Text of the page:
Christmas really is the most wonderful time of the year. Happy Christmas everyone!

Chocolate Cupcakes

Ingredients (Makes 12):

  • 120g self-raising flour
  • 2 1/2 tbsp cocoa powder
  • 140g caster sugar
  • 1 1/2 tsp baking powder
  • a pinch of salt
  • 40g margarine/unsalted butter, at room temperature
  • 120ml whole milk
  • 1 egg
  • 1/2 tsp vanilla extract


  1. Preheat the oven to 160C Fan/180C/Gas 3.
  2. Combine the flour, cocoa, sugar, baking powder, salt and margarine/butter in a large bowl and beat with an electric whisk on a slow speed until a sandy consistency has been achieved ad everything is combined.
  3. Whisk the milk, egg and vanilla extract together in a bowl. Pour half of the mixture into the flour mixture and beat to combine. Once combined, add the remainder of the mixture. Beat until no lumps remain.
  4. Spoon the mixture into paper cases until two-thirds full and bake in the preheated oven for 20-25 minutes, or until a skewer inserted into a cake comes out clean. Leave the cupcakes to cool slightly in the pan before turning out onto a wire rack to cool completely.

Festive Frosting


  • 110g butter, softened
  • 220g caster sugar
  • 75ml cream,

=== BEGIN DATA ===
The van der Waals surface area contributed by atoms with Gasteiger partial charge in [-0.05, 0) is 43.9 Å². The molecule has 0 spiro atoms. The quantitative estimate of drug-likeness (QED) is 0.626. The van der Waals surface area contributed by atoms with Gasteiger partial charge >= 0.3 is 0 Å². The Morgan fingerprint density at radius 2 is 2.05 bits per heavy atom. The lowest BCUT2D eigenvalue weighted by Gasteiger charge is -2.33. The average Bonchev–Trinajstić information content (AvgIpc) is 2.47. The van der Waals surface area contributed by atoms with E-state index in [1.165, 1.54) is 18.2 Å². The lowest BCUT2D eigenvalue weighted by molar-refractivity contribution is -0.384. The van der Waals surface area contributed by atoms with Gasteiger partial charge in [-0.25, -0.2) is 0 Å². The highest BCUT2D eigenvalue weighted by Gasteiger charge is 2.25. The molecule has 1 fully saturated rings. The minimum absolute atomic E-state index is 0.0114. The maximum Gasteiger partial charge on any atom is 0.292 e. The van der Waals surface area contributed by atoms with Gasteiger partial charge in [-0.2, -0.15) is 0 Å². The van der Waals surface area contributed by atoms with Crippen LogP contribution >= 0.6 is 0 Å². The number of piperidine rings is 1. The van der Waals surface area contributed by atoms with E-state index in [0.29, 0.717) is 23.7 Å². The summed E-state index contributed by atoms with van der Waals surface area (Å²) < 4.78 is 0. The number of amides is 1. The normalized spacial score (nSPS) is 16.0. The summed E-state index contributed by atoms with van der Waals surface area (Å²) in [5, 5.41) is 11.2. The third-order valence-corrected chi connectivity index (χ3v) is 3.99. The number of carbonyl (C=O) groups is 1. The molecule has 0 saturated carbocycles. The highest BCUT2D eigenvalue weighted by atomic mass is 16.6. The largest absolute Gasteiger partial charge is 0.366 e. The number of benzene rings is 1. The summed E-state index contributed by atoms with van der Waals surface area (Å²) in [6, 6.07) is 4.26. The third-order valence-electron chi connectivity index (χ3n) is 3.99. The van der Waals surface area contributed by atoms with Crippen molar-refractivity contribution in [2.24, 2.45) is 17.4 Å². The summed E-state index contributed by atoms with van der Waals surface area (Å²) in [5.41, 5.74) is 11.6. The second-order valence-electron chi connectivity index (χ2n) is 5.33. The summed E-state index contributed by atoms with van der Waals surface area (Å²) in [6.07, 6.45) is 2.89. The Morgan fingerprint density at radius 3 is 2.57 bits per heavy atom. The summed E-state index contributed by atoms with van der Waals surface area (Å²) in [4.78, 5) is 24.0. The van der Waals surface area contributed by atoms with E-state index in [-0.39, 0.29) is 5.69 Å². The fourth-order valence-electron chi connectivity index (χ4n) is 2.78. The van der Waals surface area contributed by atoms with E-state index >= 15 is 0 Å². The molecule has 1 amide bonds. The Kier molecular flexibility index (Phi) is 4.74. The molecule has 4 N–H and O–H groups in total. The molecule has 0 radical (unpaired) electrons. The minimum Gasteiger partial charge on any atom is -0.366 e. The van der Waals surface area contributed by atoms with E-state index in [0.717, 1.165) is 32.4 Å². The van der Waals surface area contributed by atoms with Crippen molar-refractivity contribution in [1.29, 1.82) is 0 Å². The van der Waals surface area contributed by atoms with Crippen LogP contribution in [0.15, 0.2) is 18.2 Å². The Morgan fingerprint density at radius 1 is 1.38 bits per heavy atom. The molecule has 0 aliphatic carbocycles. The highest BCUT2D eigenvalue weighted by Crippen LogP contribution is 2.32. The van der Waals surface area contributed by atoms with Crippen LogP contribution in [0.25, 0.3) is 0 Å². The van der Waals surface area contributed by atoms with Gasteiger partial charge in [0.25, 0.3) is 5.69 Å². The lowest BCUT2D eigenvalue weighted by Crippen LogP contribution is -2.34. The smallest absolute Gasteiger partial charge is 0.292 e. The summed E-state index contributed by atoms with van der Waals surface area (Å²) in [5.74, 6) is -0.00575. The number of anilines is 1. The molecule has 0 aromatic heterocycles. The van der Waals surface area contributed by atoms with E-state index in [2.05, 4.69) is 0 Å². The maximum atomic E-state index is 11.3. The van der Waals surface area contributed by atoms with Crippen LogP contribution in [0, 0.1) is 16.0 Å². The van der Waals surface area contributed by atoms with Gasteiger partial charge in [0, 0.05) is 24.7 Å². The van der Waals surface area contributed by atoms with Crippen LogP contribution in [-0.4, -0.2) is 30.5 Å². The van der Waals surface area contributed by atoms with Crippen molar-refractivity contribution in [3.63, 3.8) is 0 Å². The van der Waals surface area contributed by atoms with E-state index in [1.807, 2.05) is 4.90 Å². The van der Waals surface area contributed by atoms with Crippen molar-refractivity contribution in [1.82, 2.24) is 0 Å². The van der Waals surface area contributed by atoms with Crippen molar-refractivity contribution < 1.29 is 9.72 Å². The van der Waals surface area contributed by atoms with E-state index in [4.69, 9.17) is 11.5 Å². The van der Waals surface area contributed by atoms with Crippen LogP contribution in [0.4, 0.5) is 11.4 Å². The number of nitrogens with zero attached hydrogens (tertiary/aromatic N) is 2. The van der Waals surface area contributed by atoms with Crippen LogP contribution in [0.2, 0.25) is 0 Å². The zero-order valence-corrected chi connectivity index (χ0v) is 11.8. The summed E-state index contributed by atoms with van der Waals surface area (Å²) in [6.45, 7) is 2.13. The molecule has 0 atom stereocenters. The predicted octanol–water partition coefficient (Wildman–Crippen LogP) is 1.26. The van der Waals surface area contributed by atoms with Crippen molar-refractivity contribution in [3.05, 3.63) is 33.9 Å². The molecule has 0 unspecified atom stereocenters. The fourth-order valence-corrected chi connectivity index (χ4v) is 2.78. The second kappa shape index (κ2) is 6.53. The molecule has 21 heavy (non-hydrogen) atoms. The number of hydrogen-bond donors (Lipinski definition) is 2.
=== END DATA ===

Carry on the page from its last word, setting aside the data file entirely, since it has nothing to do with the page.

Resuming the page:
• 1 tbsp vanilla
  • 1 16 ounce box/bag of icing sugar
  • green food colouring
  • edible decorations


  1. Melt the butter in a saucepan. Add the sugar and cream. Cook over a medium low-heat for approximately 2 minutes, until the sugar is dissolved. Remove from the heat and add the vanilla. Transfer to a large bowl.
  2. Beat in the icing sugar until smooth. At this stage, add a few drops of green food colouring. Beat again until the colouring is fully incorporated. If the frosting is too thick, add 1 tbsp cream at a time until the consistency is correct.
  3. Using a large star-shaped nozzle, pipe the frosting onto the cooled cupcakes in Christmas tree shapes. Decorate with edible decorations and top with a white chocolate star.


Vanilla Fudge


I recently invested in a sugar thermometer. I had planned on buying one for a long time, but it is a ridiculously hard thing to find in this crazy city. I finally gave in and ordered one from eBay. It was actually great value and great quality, so I am incredibly happy with my purchase. Having experienced many failed attempts at making fudge without a sugar thermometer, it was about time that I invested in one.